Which Hockey Elbow Pads Are Best For My Style Of Play?
Your position and style of play may also influence your decision when choosing new elbow pads. For example, a winger might look for a lower-profile, anatomical fit to maximize movement and agility, while a defenseman might look for a bigger, more protective pad that’s suited for physical play around the boards. Or you might need a simple pair of soft cap elbow pads for some pick-up street hockey, but a more advanced pair for your competitive ice hockey league.
Fortunately, the major manufacturers have developed their product lines with these different needs in mind. Bauer, CCM, and other popular makers offer elbow pads in a range of profiles and sizes to cover the protection needs and preferences of all hockey players. For any player focused on speed and agility, the Bauer Vapor line or CCM’s Jetspeed elbow pads are lighter and offer less coverage for streamlined play. For defensive players or those who need power and stability, Bauer’s Supreme elbow pads or CCM’s Tacks line offer more coverage for checks and blocks.
How To Buy Kids’ Hockey Elbow Pads
Parents generally want to know how to buy the right size hockey elbow pads for their kid and how much the protective gear is going to cost. Our guide on How to Fit Hockey Elbow Pads will help you find the correct size for your child, and our guide on Kids’ Hockey Gear has some additional information to help you decide.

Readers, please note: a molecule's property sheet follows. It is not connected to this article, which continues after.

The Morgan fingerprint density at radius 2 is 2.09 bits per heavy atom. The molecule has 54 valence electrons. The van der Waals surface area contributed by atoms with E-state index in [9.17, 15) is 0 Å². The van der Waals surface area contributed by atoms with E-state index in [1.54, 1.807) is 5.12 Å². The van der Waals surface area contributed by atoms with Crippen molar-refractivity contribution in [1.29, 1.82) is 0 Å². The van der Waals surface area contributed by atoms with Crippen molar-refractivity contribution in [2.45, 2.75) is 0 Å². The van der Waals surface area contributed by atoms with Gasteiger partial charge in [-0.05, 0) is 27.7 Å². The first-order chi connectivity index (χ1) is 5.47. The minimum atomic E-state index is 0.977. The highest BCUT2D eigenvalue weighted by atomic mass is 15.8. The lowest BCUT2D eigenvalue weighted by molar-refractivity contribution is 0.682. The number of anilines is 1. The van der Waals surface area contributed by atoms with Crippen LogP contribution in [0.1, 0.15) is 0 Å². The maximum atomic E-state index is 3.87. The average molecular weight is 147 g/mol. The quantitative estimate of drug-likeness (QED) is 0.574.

In general, kids’ hockey elbow pads should extend from the cuffs of their gloves to the bicep protectors on their shoulder pads, so the forearms and triceps are protected. A pair of youth elbow pads usually costs from $15 to $35, but you can also often find a pair on sale or clearance.
Make note: buy the elbow pads that fit. Buying up a size so your child can “grow into them” means their pads will slip, exposing their arms to injury or impeding their skating. Their elbow pads should fit snug and feel like an extension of their arms.
How Long Do Hockey Elbow Pads Last?
Naturally, the lifespan of your hockey elbow pads depends on your frequency and intensity of play, as well as how you care for your equipment. Daily skaters who play at a high level will need to replace their pads sooner than a weekend rec player, but a well-maintained pair of elbow pads can last several years. Worn-out straps and Velcro, ripped fabric or cracked plastic, and exposed inner padding can all be signs that it’s time for a new pair.
Regularly cleaning and drying your elbow pads can extend the lifespan of your equipment and prevent the materials from breaking down prematurely.
Are you in the market for a new pair of elbow pads? Shop our full selection of hockey elbow pads online, or if you’re still unsure which pair might be right for you, visit a Pure Hockey store near you for a full assessment from our staff.
If you’re shopping for other gear, too, be sure to check out our other hockey equipment buying & fitting guides so you can purchase with confidence.